New Orleans: Surprising Inventions From The Big Easy
When you think of New Orleans, you're probably thinking of good music, good food, and Mardi Gras, but the Big Easy is home to many other popular inventions. Such as...
In 1815, a New Orleans dentist by the name of Levi Spear Parmly got tired of seeing his patients come in with cavities and advanced gum disease. A pioneer in the field of preventative dentistry, Parmly invented the modern flossing technique and popularized flossing with easily accessible silk thread, which was strong but slick. A few years later, he wrote the book A Practical Guide To The Management Of Teeth, which influenced the American public to brush twice a day and floss daily.
The story of Venetian blinds has surprisingly little to do with Venice, as they were thought to have been originally conceived in Persia, popularized in France, and patented in England in the mid 1700s. However, it wasn't until 1841 that New Orleans inventor John Hampson figured out how to slant the blinds upon pulling the cord so that they close in on each other, granting more control over the amount of light in the room, which was probably pretty useful during those hot Louisiana summers. These types of blinds are still widely used and sold today.
First Poker Game
It's difficult for historians to pin down the exact date that poker was first played, but it likely came from a French game called poque that was popular along the lower Mississippi River region during the 1800s. The first true record of a poker game dates back to 1829, when English actor Joseph Cowell described the game being played with a 20-card deck in an undetermined location within New Orleans.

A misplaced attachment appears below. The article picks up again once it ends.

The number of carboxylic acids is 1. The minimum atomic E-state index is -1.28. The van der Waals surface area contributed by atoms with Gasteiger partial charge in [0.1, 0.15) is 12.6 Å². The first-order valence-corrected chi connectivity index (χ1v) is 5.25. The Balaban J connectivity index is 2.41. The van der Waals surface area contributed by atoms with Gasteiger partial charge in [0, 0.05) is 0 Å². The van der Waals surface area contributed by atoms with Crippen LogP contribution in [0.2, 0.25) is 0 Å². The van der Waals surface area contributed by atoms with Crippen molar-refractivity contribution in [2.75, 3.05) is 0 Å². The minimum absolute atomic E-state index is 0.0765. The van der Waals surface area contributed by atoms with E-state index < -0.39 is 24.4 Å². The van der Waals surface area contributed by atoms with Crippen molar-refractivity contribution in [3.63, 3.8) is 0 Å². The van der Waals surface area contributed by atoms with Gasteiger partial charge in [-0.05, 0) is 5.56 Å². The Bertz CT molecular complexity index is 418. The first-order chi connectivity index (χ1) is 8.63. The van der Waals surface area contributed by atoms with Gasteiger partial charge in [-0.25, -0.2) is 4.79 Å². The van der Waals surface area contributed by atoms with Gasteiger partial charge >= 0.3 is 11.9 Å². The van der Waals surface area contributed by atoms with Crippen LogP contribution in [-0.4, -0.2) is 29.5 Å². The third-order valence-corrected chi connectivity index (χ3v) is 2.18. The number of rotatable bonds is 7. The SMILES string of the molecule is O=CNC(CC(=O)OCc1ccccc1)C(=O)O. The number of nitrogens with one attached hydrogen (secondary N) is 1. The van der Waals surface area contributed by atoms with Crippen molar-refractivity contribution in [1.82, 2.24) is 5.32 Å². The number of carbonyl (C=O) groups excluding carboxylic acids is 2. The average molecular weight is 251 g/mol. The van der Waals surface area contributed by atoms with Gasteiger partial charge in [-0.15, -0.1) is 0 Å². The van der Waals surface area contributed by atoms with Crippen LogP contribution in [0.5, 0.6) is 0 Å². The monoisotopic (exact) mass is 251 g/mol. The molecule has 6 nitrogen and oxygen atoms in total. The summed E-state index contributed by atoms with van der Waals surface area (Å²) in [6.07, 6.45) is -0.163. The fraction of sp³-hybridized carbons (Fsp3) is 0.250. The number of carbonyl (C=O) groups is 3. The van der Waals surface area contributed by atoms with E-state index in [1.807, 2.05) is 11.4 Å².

Of course, no list of New Orleans inventions would be complete without jazz, a renowned genre of music that mixes African rhythmic traditions with European harmonic chords. It has its roots in the Congo Square of New Orleans, an important cultural center for the enslaved population of the 18th and 19th centuries where they met on Sundays to trade and dance. Their unique musical stylings flourished in the commercial sector after the Civil War, and by the turn of the 20th century, jazz was in full swing.
Once again, it's hard to know just who created the first mixed drink, but on record, the honor goes to Antoine Peychaud of New Orleans, who promoted his apothecary shop in the 1830s by putting bitters into alcoholic drinks, thus inventing the coquetier, the French word for the egg cup he used to measure. However, there is evidence of the word "cocktail" being used as far back as 1803 in relation to adding bitters to drinks, so it may be more a case of good branding than actual invention on Peychaud's part. Either way, the first well-known crafted cocktail, the Sazerac, was born in New Orleans from Peychaud's bitters, so we can still credit the city for that bit of tipsy cultural legacy, regardless of who actually coined the term.
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